Part of the recovery was driven by the stock market surge which began when the DJIA bottomed below 7,000 in March 2009. The index has risen above 12,000 and the prices of many stocks have doubled from their lows. As result, American household nest eggs that were decimated by the collapse of the market have rebounded and enabled people to splurge on themselves. However, the market has stumbled in the last quarter. The DJIA is up only 1 percent during the last three months and the S&P 500 is down slightly.
3. The auto industry
The auto industry has staged an impressive comeback, although its profitability is based as much on the layoffs it has made over the last five years as generating new sales. GM and Chrysler have emerged from bankruptcy. Year-over-year monthly sales improved late last year and through April. May sales stalled. GM’s revenue dropped by 1 percent compared to May of 2010. Ford’s sales were down about as much. 4. Oil prices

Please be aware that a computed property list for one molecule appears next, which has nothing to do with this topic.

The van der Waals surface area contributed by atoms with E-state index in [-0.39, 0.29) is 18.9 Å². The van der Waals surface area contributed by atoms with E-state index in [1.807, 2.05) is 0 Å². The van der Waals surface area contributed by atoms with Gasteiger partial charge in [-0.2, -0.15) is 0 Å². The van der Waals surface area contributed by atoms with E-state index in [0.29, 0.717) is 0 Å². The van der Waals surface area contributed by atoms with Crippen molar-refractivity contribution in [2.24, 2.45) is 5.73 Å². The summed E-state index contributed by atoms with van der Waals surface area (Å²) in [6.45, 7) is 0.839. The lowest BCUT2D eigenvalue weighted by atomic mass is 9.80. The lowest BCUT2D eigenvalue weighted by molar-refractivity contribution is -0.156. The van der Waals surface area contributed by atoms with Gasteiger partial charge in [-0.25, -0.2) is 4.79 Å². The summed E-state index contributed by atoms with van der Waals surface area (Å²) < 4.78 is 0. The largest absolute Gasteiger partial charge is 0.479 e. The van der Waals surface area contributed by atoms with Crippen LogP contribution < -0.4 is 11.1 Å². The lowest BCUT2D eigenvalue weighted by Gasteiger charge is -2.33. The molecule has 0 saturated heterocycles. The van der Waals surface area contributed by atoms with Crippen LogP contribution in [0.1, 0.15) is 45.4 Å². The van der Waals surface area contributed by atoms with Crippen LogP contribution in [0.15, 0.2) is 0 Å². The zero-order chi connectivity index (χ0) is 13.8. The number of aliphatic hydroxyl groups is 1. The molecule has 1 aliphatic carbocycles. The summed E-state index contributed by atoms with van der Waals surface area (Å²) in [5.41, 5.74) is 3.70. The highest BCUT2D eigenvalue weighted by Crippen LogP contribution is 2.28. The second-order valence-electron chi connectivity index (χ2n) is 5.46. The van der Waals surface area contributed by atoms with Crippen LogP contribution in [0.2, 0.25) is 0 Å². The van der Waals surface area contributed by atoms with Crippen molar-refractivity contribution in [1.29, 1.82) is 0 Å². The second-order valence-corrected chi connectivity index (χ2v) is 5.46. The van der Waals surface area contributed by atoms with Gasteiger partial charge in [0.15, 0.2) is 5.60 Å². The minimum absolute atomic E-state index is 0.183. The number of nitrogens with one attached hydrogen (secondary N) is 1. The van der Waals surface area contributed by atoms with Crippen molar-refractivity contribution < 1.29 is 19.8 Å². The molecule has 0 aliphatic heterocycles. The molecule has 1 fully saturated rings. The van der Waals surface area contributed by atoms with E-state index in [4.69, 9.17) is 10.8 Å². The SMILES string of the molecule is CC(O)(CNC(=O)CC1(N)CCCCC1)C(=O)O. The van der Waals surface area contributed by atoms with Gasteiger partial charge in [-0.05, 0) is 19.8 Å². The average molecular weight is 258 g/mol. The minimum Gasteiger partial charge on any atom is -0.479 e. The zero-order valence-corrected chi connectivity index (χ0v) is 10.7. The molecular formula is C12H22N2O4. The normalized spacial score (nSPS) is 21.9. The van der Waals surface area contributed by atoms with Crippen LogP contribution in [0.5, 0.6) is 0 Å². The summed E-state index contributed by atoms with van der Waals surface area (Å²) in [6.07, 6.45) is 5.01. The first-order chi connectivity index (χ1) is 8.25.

Oil prices are supposed to drop as the economy slows as they did in 2008 and early 2009 when crude fell from over $140 to under $50. That drop at least allowed consumers and businesses like airlines to more easily afford fuel. Recently, crude has moved back above $100 and appears to be stuck there regardless of the economic situation. American budgets have been hurt by the rising cost of gas. Americans of more modest means have been particularly affected. A slowdown in driving usually also leads to a decline in the retail sector as consumers reduce unnecessary travel to stores. The impact on other businesses is just as great. Airlines suffer and so do firms which rely on petrochemicals. OPEC, for now, has signaled it will not increase production.

5. The federal budget